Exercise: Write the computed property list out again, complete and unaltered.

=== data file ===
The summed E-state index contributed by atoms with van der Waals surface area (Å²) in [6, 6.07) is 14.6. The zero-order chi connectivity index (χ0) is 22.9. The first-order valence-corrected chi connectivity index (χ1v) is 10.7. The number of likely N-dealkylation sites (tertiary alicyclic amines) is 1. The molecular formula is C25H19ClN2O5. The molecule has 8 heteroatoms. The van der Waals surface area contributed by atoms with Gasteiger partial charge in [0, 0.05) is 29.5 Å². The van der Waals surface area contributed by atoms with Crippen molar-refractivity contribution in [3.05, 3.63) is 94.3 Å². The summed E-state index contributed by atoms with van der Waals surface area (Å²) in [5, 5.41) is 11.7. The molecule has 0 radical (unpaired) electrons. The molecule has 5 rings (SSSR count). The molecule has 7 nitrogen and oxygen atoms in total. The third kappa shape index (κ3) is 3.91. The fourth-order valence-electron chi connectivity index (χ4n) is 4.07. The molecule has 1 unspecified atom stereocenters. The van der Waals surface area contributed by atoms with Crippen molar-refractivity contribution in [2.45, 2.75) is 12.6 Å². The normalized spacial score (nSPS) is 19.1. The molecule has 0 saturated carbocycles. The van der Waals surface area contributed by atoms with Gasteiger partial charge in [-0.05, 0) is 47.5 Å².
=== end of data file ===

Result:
The summed E-state index contributed by atoms with van der Waals surface area (Å²) in [6, 6.07) is 14.6. The zero-order chi connectivity index (χ0) is 22.9. The first-order valence-corrected chi connectivity index (χ1v) is 10.7. The number of likely N-dealkylation sites (tertiary alicyclic amines) is 1. The molecular formula is C25H19ClN2O5. The molecule has 8 heteroatoms. The van der Waals surface area contributed by atoms with Gasteiger partial charge in [0, 0.05) is 29.5 Å². The van der Waals surface area contributed by atoms with Crippen molar-refractivity contribution in [3.05, 3.63) is 94.3 Å². The summed E-state index contributed by atoms with van der Waals surface area (Å²) in [5, 5.41) is 11.7. The molecule has 0 radical (unpaired) electrons. The molecule has 5 rings (SSSR count). The molecule has 7 nitrogen and oxygen atoms in total. The third kappa shape index (κ3) is 3.91. The fourth-order valence-electron chi connectivity index (χ4n) is 4.07. The molecule has 1 unspecified atom stereocenters. The van der Waals surface area contributed by atoms with Crippen molar-refractivity contribution in [2.45, 2.75) is 12.6 Å². The normalized spacial score (nSPS) is 19.1. The molecule has 0 saturated carbocycles. The van der Waals surface area contributed by atoms with Gasteiger partial charge in [-0.05, 0) is 47.5 Å².